And how much to pay for themselves? The new dorm, Parliament Hall, cost $41,678,000 and is being paid back at IIRC approximately $3M a year. The cost of Innovation Village Apartments was a little more substantial because it was two buildings: $99,056,915. However, there's a deal with Crocker Partners and I think they might have both fronted the construction cost and collect the rent checks, so if that's true, then Parliament Hall is FAU's first true new dorm they can claim ownership on since Glades Park Towers. In any case:

Cost of a new dorm: $30-100M


As we've discussed before, the #1 complaint among students is parking. Students believe that "if they're paying all this money" that they should be entitled to "find a good parking spot" meaning "a spot right next to the building where my class is located." So they park in the grass - despite signs clearly saying not to - or they park somewhere else they know they can't park, then they get tickets and go on Twitter to complain about how "FAU sucks!!!!" and they're "so tired of this b.s.!!!" They figure it wouldn't be such a problem if we could just build a new parking garage.

Cost of a new parking garage: $13,350,000

Or, at least, that's what Parking Garage 3 is costing us. Maybe PG 4 would be even more. Who knows?

Wouldn't it be great to build 3 or 4 of these and knock out the parking problem? Sure but FAU very carefully calculates how much debt they can pay back on based upon parking decal fees and, yep, even revenue derived from parking tickets. So these things come slowly but surely but when they do, when FAU announces a new parking garage, students on Twitter and Facebook send prayers of thanks off to their favorite deities.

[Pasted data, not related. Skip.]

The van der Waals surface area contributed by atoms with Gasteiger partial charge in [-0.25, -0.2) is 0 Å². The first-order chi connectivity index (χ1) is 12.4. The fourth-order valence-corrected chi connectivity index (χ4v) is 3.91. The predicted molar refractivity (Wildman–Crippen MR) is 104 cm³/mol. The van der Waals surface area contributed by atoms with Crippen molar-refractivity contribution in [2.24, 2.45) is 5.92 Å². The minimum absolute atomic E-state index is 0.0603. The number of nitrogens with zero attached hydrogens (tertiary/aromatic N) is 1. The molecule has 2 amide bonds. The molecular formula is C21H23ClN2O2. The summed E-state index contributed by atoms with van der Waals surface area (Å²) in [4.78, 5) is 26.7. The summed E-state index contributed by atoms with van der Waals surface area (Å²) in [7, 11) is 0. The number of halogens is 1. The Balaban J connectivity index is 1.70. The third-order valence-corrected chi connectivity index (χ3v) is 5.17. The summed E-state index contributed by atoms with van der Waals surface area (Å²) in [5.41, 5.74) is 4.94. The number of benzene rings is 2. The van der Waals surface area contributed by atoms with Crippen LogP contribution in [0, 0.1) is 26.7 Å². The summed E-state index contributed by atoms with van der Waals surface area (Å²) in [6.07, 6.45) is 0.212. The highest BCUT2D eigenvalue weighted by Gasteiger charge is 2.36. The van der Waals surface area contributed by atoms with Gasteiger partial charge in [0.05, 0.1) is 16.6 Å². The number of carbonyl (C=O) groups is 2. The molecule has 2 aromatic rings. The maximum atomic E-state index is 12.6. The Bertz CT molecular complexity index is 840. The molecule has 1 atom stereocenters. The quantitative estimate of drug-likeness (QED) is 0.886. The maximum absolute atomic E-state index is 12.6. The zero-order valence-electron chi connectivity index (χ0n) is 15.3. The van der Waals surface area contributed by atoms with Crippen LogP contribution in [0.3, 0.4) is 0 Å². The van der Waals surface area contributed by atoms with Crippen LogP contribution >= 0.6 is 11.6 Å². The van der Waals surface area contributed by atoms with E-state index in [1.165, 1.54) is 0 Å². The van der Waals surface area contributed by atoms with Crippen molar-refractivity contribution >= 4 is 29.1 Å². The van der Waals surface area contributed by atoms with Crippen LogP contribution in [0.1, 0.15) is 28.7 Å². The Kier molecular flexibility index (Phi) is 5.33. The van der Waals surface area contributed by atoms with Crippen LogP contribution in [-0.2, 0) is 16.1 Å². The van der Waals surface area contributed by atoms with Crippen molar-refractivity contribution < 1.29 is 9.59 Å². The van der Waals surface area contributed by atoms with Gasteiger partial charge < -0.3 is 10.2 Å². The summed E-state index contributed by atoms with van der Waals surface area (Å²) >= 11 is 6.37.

Fortunately FAU doesn't have to depend on alumni donations to make these things possible. A large part of it comes from the State Legislature, although even they have a budget to meet and may not always sign off on a new building, no matter how worthy the cause may seem to us. The money has dried up a little bit in the past few years but it sounds like things are slowly turning around. FAU will always have some money to throw up new buildings... it's just a matter of how much that determines how fast.


Wednesday, June 12, 2013

Photo Update 6/11/13

Swung by campus yesterday to check on the recent developments.

The Centre Marketplace addition is finishing up and should be ready for people by the end of next month.

Here's a rendering showing off what looks to be... a coffee and tea bar? Not really sure what to make of it. This space also looks very much like the sandwich bar space just to the left after you enter... not sure why they'd give that up to convert it to whatever this is...

Here's a somewhat blurry shot showing what the inside of the Centre Marketplace looks like right now.

These are great posters that are up in various places (including several places in the Student Union) promoting 4-year graduation, a percentage we definitely need to improve here at FAU to move up in the rankings.

There were also a lot of framed posters from Program Board concerts in the recent past hanging up on the second floor of the Student Union. It underscored how much entertainment SG has provided to the students and what caliber bands we could get here.